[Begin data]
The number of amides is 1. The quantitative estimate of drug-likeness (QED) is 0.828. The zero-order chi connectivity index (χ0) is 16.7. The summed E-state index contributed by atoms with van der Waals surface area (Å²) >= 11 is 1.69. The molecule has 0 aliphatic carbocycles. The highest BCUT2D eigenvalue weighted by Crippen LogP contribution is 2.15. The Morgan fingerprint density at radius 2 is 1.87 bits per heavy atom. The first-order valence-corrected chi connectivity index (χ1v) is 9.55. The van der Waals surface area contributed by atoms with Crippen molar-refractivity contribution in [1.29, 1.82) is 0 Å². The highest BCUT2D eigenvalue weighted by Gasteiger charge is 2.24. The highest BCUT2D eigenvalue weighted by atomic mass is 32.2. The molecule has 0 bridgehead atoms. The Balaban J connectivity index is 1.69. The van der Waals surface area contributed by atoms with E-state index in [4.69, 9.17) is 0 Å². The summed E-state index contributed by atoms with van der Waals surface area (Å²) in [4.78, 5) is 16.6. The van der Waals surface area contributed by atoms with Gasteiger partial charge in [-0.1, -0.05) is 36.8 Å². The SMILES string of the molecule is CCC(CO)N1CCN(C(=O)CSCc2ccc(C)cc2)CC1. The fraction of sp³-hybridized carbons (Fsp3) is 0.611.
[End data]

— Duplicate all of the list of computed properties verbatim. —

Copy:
The number of amides is 1. The quantitative estimate of drug-likeness (QED) is 0.828. The zero-order chi connectivity index (χ0) is 16.7. The summed E-state index contributed by atoms with van der Waals surface area (Å²) >= 11 is 1.69. The molecule has 0 aliphatic carbocycles. The highest BCUT2D eigenvalue weighted by Crippen LogP contribution is 2.15. The Morgan fingerprint density at radius 2 is 1.87 bits per heavy atom. The first-order valence-corrected chi connectivity index (χ1v) is 9.55. The van der Waals surface area contributed by atoms with Crippen molar-refractivity contribution in [1.29, 1.82) is 0 Å². The highest BCUT2D eigenvalue weighted by Gasteiger charge is 2.24. The highest BCUT2D eigenvalue weighted by atomic mass is 32.2. The molecule has 0 bridgehead atoms. The Balaban J connectivity index is 1.69. The van der Waals surface area contributed by atoms with E-state index in [4.69, 9.17) is 0 Å². The summed E-state index contributed by atoms with van der Waals surface area (Å²) in [4.78, 5) is 16.6. The van der Waals surface area contributed by atoms with Gasteiger partial charge in [-0.1, -0.05) is 36.8 Å². The SMILES string of the molecule is CCC(CO)N1CCN(C(=O)CSCc2ccc(C)cc2)CC1. The fraction of sp³-hybridized carbons (Fsp3) is 0.611.